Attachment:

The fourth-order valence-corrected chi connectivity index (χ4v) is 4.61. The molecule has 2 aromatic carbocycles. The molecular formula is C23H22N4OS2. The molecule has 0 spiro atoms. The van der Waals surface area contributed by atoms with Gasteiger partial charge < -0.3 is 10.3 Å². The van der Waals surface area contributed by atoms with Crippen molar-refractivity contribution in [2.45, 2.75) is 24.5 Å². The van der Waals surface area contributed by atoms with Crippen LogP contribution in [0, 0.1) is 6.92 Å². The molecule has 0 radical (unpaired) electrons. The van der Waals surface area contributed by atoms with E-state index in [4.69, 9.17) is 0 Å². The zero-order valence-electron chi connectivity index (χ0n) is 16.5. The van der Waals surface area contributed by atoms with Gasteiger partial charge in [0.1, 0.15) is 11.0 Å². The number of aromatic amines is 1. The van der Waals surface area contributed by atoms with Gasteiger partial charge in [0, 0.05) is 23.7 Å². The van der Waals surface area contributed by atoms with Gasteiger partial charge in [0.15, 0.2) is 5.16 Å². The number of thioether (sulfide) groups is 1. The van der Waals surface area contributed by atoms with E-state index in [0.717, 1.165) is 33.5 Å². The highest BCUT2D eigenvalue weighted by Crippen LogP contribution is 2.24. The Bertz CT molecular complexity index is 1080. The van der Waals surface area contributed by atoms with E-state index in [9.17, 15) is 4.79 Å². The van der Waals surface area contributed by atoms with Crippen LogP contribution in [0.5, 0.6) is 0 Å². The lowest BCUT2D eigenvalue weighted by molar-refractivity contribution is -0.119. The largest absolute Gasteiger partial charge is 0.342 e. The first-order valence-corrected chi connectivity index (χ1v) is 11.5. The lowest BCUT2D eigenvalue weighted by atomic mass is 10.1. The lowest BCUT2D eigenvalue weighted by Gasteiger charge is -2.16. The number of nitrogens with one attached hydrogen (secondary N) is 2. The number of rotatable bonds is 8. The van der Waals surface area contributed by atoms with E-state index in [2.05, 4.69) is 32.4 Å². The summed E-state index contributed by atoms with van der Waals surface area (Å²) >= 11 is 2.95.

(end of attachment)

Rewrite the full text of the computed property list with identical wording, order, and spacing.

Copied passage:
The fourth-order valence-corrected chi connectivity index (χ4v) is 4.61. The molecule has 2 aromatic carbocycles. The molecular formula is C23H22N4OS2. The molecule has 0 spiro atoms. The van der Waals surface area contributed by atoms with Gasteiger partial charge < -0.3 is 10.3 Å². The van der Waals surface area contributed by atoms with Crippen molar-refractivity contribution in [2.45, 2.75) is 24.5 Å². The van der Waals surface area contributed by atoms with Crippen LogP contribution in [0, 0.1) is 6.92 Å². The molecule has 0 radical (unpaired) electrons. The van der Waals surface area contributed by atoms with E-state index in [4.69, 9.17) is 0 Å². The zero-order valence-electron chi connectivity index (χ0n) is 16.5. The van der Waals surface area contributed by atoms with Gasteiger partial charge in [0.1, 0.15) is 11.0 Å². The number of aromatic amines is 1. The van der Waals surface area contributed by atoms with Gasteiger partial charge in [0, 0.05) is 23.7 Å². The van der Waals surface area contributed by atoms with Gasteiger partial charge in [0.15, 0.2) is 5.16 Å². The number of thioether (sulfide) groups is 1. The van der Waals surface area contributed by atoms with E-state index in [0.717, 1.165) is 33.5 Å². The highest BCUT2D eigenvalue weighted by Crippen LogP contribution is 2.24. The Bertz CT molecular complexity index is 1080. The van der Waals surface area contributed by atoms with E-state index in [9.17, 15) is 4.79 Å². The van der Waals surface area contributed by atoms with Crippen LogP contribution in [0.5, 0.6) is 0 Å². The lowest BCUT2D eigenvalue weighted by molar-refractivity contribution is -0.119. The largest absolute Gasteiger partial charge is 0.342 e. The first-order valence-corrected chi connectivity index (χ1v) is 11.5. The lowest BCUT2D eigenvalue weighted by atomic mass is 10.1. The lowest BCUT2D eigenvalue weighted by Gasteiger charge is -2.16. The number of nitrogens with one attached hydrogen (secondary N) is 2. The number of rotatable bonds is 8. The van der Waals surface area contributed by atoms with E-state index in [2.05, 4.69) is 32.4 Å². The summed E-state index contributed by atoms with van der Waals surface area (Å²) >= 11 is 2.95.